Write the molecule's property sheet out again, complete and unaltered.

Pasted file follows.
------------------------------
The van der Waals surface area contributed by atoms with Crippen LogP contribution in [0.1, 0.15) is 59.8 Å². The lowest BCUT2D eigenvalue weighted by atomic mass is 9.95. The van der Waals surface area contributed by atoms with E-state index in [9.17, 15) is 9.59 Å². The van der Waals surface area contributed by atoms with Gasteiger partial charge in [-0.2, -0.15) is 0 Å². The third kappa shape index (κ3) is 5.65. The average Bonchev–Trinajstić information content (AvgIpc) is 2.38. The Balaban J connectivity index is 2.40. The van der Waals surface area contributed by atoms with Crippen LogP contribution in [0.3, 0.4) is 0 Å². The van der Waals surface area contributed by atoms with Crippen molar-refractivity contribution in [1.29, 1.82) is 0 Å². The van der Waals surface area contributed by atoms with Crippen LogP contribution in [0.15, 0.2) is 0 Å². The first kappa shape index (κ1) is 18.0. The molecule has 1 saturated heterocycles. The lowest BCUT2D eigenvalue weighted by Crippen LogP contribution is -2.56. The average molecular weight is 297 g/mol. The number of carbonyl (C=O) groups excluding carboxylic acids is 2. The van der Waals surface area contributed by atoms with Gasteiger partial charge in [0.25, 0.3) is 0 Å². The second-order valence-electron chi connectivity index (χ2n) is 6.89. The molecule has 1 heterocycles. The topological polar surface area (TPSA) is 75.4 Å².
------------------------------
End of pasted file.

The van der Waals surface area contributed by atoms with Crippen LogP contribution in [0.1, 0.15) is 59.8 Å². The lowest BCUT2D eigenvalue weighted by atomic mass is 9.95. The van der Waals surface area contributed by atoms with E-state index in [9.17, 15) is 9.59 Å². The van der Waals surface area contributed by atoms with Gasteiger partial charge in [-0.2, -0.15) is 0 Å². The third kappa shape index (κ3) is 5.65. The average Bonchev–Trinajstić information content (AvgIpc) is 2.38. The Balaban J connectivity index is 2.40. The van der Waals surface area contributed by atoms with Crippen LogP contribution in [0.3, 0.4) is 0 Å². The van der Waals surface area contributed by atoms with Crippen molar-refractivity contribution in [1.29, 1.82) is 0 Å². The van der Waals surface area contributed by atoms with Crippen LogP contribution in [0.15, 0.2) is 0 Å². The first kappa shape index (κ1) is 18.0. The molecule has 1 saturated heterocycles. The lowest BCUT2D eigenvalue weighted by Crippen LogP contribution is -2.56. The average molecular weight is 297 g/mol. The number of carbonyl (C=O) groups excluding carboxylic acids is 2. The van der Waals surface area contributed by atoms with Gasteiger partial charge in [0.25, 0.3) is 0 Å². The second-order valence-electron chi connectivity index (χ2n) is 6.89. The molecule has 1 heterocycles. The topological polar surface area (TPSA) is 75.4 Å².